I have always been a great lover of farm stories. A couple of days ago I was thrilled to find this one sitting in my SPAM folder. It was written by Kevin Wolfe of White County, Arkansas with the help of his mother Peggy Wolfe's memory of the event, and from her perspective. The illustration is Kevin's as well, and though it did not originally come with the story, I thought it fit quite nicely. I hope you all enjoy this as much as I, and strongly encourage all of you to send me your own 'farm tales'! -TRMy son Kevin has been a farmer at heart since we moved to the country when he was a little guy. Our two acres were roomy enough to support a few chickens, which were Kevin’s of course, and a huge garden. He loved to help me in the garden. His dad built a pen and a nice chicken house for about a dozen chickens and a couple of ducks. My son was in seventh heaven! His heart was to be broken shortly after when a bob cat got into the pen during a snow storm. When we went to feed the chickens, there were dead ducks and bloody foot prints all over the pen. It took him a while to get over that. As he grew to be a man, got married, and became a father of two boys, he and his wife found a place in the country which consisted of two acres. They all settled into a comfortable life. Gardening and dogs were great but something was missing. The “chicken thing” reared its head! He got chicks from a feed store, straight run. More roosters than pullets. I had warned him but some things you have to learn for yourself. After the chicks grew some, I could see lots of chicken and dumplings, not so. His basset hound has a kennel next to the chicken pen. He had three huge Rhode Island Red roosters that became his basset’s pet chickens. They are known as Moe, Larry, and Curly. Bentley and the roosters get along quite well and even share a house. The dog shares everything with the roosters except her dog food. Some of his other chickens are “odd balls.” They were supposed to be bantams. They got tall, slim, and had long feathers on their heads, real conversation pieces! They were all kind of cute when they were little, however, the one my son named “White Elvis”, (due to his tall head feathers that look like an Elvis Presley hair doo) turned mean! He must have come from a fighting stock. He had long blue legs, his feathers went from white to a yellowish tan color. He would crow constantly, night and day, run up behind you and try to beat your legs with his powerful wings! He really got his bluff in on my eight year old grandson. He would carry a broom with him when he would go out to feed the chickens!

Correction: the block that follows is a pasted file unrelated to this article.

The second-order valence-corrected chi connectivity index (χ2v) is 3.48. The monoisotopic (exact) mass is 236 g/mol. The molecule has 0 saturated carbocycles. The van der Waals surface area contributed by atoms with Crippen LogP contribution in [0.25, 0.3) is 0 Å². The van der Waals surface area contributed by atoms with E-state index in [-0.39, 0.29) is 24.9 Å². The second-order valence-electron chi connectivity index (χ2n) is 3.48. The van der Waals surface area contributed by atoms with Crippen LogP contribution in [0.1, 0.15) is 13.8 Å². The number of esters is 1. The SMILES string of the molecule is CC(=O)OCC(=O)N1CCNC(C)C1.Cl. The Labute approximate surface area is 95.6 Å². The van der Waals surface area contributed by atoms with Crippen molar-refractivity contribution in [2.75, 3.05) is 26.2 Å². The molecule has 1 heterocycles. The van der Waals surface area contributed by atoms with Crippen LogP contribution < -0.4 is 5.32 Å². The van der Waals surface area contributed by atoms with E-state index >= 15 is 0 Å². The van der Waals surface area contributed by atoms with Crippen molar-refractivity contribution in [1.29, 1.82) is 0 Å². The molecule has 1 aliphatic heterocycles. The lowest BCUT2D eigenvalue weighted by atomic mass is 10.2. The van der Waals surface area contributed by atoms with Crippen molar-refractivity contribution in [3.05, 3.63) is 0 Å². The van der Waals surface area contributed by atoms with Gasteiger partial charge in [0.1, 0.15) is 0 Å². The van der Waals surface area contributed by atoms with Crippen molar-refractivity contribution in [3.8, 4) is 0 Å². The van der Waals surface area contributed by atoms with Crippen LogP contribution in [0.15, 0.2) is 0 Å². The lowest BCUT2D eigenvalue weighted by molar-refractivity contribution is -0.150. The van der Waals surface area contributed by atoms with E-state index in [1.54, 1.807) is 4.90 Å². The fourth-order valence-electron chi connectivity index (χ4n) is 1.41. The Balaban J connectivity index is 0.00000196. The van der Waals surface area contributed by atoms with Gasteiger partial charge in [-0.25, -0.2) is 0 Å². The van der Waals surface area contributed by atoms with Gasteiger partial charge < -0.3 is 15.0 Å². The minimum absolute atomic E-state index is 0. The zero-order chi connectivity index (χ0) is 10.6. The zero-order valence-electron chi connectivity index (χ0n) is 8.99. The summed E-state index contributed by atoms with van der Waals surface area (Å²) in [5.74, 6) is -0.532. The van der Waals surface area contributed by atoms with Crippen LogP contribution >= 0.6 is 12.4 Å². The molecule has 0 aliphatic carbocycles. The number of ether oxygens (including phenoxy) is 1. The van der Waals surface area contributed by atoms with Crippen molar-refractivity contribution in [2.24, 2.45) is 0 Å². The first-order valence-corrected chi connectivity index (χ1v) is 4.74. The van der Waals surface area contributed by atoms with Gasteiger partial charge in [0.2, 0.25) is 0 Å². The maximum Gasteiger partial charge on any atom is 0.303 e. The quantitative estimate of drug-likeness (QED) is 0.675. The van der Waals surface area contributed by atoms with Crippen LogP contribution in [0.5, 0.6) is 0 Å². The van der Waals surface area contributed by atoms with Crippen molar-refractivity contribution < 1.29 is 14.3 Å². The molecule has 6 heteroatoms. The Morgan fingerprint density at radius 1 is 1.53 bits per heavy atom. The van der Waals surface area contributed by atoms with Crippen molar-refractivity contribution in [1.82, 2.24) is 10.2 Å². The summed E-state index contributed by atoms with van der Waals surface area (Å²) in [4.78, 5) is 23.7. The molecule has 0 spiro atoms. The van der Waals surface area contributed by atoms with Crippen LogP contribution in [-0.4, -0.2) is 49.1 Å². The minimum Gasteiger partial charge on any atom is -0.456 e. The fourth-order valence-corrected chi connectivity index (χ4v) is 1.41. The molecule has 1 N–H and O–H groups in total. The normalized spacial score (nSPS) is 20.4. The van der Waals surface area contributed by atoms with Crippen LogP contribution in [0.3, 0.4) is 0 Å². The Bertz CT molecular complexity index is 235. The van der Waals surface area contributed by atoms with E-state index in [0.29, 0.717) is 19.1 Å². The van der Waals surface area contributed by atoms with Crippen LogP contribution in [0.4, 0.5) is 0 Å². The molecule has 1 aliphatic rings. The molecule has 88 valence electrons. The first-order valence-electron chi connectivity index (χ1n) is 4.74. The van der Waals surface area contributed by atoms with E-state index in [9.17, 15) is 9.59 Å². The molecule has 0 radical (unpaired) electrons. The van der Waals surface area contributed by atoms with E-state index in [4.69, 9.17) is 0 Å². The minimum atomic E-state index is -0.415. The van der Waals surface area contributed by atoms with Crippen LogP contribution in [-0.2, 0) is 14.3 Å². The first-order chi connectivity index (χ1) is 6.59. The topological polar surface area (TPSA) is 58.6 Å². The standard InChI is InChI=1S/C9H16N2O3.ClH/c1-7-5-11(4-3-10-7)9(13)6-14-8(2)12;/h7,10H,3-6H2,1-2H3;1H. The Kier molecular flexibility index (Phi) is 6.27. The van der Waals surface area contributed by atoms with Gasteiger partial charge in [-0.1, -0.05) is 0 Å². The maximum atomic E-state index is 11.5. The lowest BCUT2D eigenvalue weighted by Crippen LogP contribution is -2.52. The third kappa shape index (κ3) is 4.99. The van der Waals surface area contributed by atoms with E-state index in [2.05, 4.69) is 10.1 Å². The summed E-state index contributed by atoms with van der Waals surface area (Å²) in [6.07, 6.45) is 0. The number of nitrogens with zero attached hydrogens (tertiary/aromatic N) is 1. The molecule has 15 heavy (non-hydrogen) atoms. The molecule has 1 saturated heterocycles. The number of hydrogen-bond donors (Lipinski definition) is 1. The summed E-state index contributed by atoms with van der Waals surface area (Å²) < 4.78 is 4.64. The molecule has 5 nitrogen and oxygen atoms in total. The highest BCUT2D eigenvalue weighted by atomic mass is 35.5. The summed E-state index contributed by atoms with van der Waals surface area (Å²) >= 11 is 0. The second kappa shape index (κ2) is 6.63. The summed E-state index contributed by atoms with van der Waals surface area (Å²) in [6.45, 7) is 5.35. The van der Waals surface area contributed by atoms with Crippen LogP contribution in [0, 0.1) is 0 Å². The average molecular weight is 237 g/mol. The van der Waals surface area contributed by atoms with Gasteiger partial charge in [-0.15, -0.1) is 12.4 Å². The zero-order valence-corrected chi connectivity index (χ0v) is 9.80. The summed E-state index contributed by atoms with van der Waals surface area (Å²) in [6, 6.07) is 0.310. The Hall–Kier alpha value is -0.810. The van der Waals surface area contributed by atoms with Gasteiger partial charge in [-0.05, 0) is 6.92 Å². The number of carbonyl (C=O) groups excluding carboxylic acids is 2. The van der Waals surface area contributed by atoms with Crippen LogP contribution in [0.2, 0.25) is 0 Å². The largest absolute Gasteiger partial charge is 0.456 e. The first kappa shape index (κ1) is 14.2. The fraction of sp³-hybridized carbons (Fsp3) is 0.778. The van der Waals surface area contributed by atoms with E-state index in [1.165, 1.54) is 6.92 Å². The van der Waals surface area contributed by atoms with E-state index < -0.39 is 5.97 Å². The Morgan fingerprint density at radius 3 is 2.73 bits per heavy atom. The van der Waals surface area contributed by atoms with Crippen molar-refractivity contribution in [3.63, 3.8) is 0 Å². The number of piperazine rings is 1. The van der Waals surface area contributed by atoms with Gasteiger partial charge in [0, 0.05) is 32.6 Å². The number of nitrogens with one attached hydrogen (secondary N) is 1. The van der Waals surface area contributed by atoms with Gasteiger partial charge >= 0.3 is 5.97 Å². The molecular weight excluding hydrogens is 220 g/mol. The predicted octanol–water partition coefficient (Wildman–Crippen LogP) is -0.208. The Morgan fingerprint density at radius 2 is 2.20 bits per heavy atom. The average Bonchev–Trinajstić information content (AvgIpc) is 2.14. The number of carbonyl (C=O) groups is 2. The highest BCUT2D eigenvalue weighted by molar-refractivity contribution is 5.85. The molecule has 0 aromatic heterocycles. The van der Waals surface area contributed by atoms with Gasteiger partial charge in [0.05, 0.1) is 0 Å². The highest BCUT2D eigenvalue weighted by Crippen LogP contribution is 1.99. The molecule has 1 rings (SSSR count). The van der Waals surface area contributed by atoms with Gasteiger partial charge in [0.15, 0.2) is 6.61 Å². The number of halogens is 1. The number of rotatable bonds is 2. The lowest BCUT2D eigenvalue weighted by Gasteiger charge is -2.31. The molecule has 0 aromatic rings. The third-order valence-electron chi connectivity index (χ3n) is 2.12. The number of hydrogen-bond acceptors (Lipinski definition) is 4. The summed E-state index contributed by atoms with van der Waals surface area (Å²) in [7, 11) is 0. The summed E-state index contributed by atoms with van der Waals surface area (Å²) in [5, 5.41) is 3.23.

White Elvis liked to stay outside the pen and patrol the area surrounding it. He would roost on the fence surrounding the Basset Hound. The first night that we received any winter weather, Elvis had roosted on his fence as he did any other night. When Morning came, my son went to feed and water the animals. He noticed that white Elvis had not approached him for his feed. After a few moments of tossing corn chops to the other chickens, my son heard White Elvis’ unique crowing from a few feet behind where he was standing. He turned to see Elvis with his head laying down in the snow, still walking and crowing! Digging a trench with his head in the snow as he walked! Apon approaching, my son found that Elvis had stayed on the fence over night and his feathers on his head were encased in ice! He could no longer keep his head up due to the weight of the ice.
Feeling bad for the rooster, my son scooped him up and brought him into the house where his family was still fast asleep. My daughter in law was awakened to come and use the hair dryer to thaw out the poor frozen bird. After about half an hour of blow drying, Elvis was able to hold his head up once again. Wanting to monitor the bird, my son kept the rooster in a pet carrier in the corner of the kitchen for the day. After seeing that the bird was back to his old cheerful self, my son released him to go back to the coop area. Elvis went straight for the fence and roosted in the exact same place he had been when he was half frozen alive! I guess you can’t teach an old chicken new tricks!
Kevin’s bio: I live on two acres in rural White County, North Arkansas with my wife Leslie and two children, Logan age 11 and Brendan age 9. We enjoy the quiet country life. We raise chickens, ducks, and keep a modest garden. I have been gardening since I was old enough to follow my mom and dad into the truck patch. I feel it is very important to instill gardening into my children’s upbringing. “To be self sufficient in growing your own food for your family is so rewarding on so many levels.” I love to can my vegetables at the end of the growing season. “It’s great to open up a jar of garden green beans in January when the snow is on the ground.” When I can’t get into the garden, I enjoy drawing cartoon illustrations for fun. The country life is so wonderful. I cherish the many memories I have of growing up in the Ozarks and I look forward to the many memories yet to come.